Put your ears to the street and you'll hear it; there's a movement rumbling through San Diego, and the nation. It's got beats, rhymes and life. You've heard it before-but this time you'll notice a different accent, one San Diegans might associate with Banda or Norteño.
Spanish rap is here, homey. Odele!
"We decided that [the Latin rap and Reggaeton' industry] was growing so fast that we needed to have a forum or venue for everybody involved-artists, [record] labels, producers, managers-to get together and basically network and build off each other's success," explains Jesse Perez of River Bottom Entertainment.
Perez and DJ Rags are organizing the Second Annual Latin Rap Conference, held February 1-3 at Harrah's Rincon Casino, just outside San Diego. The event will feature panels of industry experts during the day and nightly performances by well-respected Latin rappers like Mellow Ace, Immortal Technique and San Diego's own Mr. Lil' One.
Latin rap has been pioneered over the last decade by the likes of Kid Frost, Lighter Shade of Brown and Big Punisher. That movement has intensified, demanding specialty radio shows in cities such as L.A. and New York. Specialty show "Pocos Pero Locos," broadcast on L.A.'s Power 106 on Sunday nights, has drawn huge listener support. In San Diego, local artists like Mr. Lil' One have sold thousands of records andpalyed sold-out shows, including last year's Latin Rap Fest.
The new genre known as Reggaeton' is also gaining a sizeable following in local clubs and national radio waves. Spawned from Puerto Rico's steamy club culture, Reggaeton' is a spin-off of Jamaican dancehall reggae. Both are marked by intense drum-machine beats geared for shaking sexy extremities in crowded nightspots. But Reggaeton' is usually sung, or rapped, in Spanish or a mixture of Spanish and English, as opposed to dancehall's more familiar Jamaican patois. Urban radio hits such as Pitbull's "Culo" and NORE f. Tego Calderon's "Gasolina" have had huge crossover success, forging a growth industry.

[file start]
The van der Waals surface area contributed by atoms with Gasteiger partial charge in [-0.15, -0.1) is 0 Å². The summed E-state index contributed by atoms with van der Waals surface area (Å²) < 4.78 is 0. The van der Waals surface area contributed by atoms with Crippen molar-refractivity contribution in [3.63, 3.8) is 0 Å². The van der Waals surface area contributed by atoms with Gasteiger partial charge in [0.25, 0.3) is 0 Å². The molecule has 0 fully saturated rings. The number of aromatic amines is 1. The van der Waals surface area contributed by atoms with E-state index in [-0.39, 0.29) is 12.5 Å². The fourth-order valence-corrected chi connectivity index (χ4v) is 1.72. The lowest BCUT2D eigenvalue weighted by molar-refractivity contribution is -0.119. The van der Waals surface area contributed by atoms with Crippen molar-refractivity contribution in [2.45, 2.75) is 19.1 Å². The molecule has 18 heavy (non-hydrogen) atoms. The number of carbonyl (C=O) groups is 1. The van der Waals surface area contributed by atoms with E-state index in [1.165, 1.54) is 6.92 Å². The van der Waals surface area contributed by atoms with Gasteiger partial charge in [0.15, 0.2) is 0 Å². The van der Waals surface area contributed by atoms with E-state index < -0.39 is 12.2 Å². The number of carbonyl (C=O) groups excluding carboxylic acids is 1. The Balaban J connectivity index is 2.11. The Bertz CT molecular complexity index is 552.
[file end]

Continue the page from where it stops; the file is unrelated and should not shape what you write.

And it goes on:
"Last year the conference was a huge success," says Perez. "Attendees were of a very high caliber. Everybody at the conference is artists, producers, managers and so on. You know that everybody you're networking and exchanging cards and shaking hands with is in the industry.
"We made so much noise last year, we have a lot of even higher profile [artists] attending this year. The Source magazine is coming out this year. We will also have representatives from Universal Records, Shady Records and Goliath Entertainment."
Latin Rap is what's up, this year. Oye!
Visit the Latin Rap Conference Feb. 1-3 at Harrah's Rincon Casino in Valley Center. www.latinrapconference.com.